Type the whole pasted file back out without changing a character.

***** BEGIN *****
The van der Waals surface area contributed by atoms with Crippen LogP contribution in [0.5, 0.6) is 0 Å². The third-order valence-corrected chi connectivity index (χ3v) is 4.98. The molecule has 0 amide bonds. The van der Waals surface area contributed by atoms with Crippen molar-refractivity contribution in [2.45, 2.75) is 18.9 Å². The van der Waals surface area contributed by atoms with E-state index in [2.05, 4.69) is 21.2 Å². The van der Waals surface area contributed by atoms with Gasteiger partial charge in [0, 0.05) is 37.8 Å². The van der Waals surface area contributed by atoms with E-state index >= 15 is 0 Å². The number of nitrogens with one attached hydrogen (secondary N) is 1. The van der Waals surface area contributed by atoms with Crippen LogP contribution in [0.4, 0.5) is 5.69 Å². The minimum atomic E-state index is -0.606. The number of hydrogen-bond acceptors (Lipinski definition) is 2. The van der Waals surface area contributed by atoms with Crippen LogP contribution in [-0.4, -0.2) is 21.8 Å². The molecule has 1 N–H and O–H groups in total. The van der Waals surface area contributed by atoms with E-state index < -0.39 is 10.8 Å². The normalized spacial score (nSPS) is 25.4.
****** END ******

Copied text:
The van der Waals surface area contributed by atoms with Crippen LogP contribution in [0.5, 0.6) is 0 Å². The third-order valence-corrected chi connectivity index (χ3v) is 4.98. The molecule has 0 amide bonds. The van der Waals surface area contributed by atoms with Crippen molar-refractivity contribution in [2.45, 2.75) is 18.9 Å². The van der Waals surface area contributed by atoms with E-state index in [2.05, 4.69) is 21.2 Å². The van der Waals surface area contributed by atoms with Gasteiger partial charge in [0, 0.05) is 37.8 Å². The van der Waals surface area contributed by atoms with E-state index >= 15 is 0 Å². The number of nitrogens with one attached hydrogen (secondary N) is 1. The van der Waals surface area contributed by atoms with Crippen LogP contribution in [0.4, 0.5) is 5.69 Å². The minimum atomic E-state index is -0.606. The number of hydrogen-bond acceptors (Lipinski definition) is 2. The van der Waals surface area contributed by atoms with Crippen LogP contribution in [-0.4, -0.2) is 21.8 Å². The molecule has 1 N–H and O–H groups in total. The van der Waals surface area contributed by atoms with E-state index < -0.39 is 10.8 Å². The normalized spacial score (nSPS) is 25.4.